The noise floor of our recording equipment is 30.2-30.4 dB(A), which represents a medium-sized room without any active noise sources. All of our acoustic testing takes place during night hours, minimizing the possibility of external disruptions.

<35dB(A) Virtually inaudible
35-38dB(A) Very quiet (whisper-slight humming)
38-40dB(A) Quiet (relatively comfortable - humming)
40-44dB(A) Normal (humming noise, above comfortable for a large % of users)
44-47dB(A)* Loud* (strong aerodynamic noise)
47-50dB(A) Very loud (strong whining noise)
50-54dB(A) Extremely loud (painfully distracting for the vast majority of users)
>54dB(A) Intolerable for home/office use, special applications only.

*noise levels above this are not suggested for daily use

The Cougar Helor 240/360 AIO Coolers Testing Results, Maximum Fan Speed
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  • dotes12 - Monday, December 9, 2019 - link

    How large is the actual heating element in your thermal cartridge? I'm hoping you're not uniformly heating a square the same size as a typical IHS of a typical Ryzen/Core CPU. The CPU is a much smaller point heat source. This definitely comes into play with AMD using multiple chiplets vs Intel using one large chip on mainstream CPUs, and I think those are important variables you're possibly overlooking.
  • JoeyJoJo123 - Monday, December 9, 2019 - link

    That literally doesn't matter. The idea is that they built a heating element that they can generate a fixed amount of heat, and by doing so they remove extra variables from the equation when testing the HSF to see how it fares from lower to higher heat loads. You don't want to be using actual CPUs which may vary from processor to processor how much heat is generated between microcode revisions (AGESA for AMD or microcode security fixes for Intel CPUs), along with variances in software performance due to updates (stress test updates can affect the expected amount of heat a given CPU would generate) or background Windows/OS tasks, etc. These are all variables that might vary from month to month or year to year and can suddenly invalidate past results/tests.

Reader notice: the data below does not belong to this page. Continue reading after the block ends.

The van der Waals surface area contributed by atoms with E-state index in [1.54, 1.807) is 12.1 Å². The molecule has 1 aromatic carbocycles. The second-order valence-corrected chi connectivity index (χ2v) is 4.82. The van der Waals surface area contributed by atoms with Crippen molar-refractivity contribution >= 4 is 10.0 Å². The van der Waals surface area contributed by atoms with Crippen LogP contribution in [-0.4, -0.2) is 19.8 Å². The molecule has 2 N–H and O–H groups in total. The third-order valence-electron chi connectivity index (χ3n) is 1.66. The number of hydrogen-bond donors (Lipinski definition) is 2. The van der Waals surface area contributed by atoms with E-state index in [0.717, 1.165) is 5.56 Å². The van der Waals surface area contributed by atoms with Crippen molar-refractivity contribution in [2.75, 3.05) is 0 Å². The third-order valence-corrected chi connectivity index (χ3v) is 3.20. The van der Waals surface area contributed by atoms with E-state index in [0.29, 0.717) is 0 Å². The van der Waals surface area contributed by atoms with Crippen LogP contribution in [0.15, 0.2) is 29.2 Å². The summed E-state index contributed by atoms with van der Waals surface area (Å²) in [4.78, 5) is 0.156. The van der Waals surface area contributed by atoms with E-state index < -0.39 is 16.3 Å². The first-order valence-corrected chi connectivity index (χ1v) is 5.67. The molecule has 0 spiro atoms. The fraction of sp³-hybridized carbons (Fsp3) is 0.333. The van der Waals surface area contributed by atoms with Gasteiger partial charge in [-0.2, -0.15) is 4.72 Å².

Yes, this testing methodology isn't 100% like-for-like in how a CPU + heatspreader's targeted hotspots might perform, but the benefit to doing it this way is that the only variable is the cooler being tested.
  • dotes12 - Monday, December 9, 2019 - link

    ...but it does matter in watercooling because the water flow is directed to specific places.This is 100% perfect for testing passive and air cooled metal heatsinks, don't get me wrong. The size of the heat source makes almost no difference in something that has so much thermal mass. Really all I'm trying to say is that waterblock performance and absolute thermal resistance aren't as simple as 1 number. The problem is that the idea behind a CPU waterblock is to direct the most waterflow and put the most surface area over the hottest part of the chip. Historically that's been a small point heat source in the center of the IHS like with Intel so far. EKWB's jet design are great for those for example, but in the last few years we're seeing AMD use chiplets that aren't even centered on the IHS, so what does that mean for the jet design? I expect that the jet design is a poor choice to use on a AMD chip, but that's all EKWB sells for Ryzen. The heat source location and size is much more important in waterblock design and testing than you're giving it credit for, but this is definitely a good start!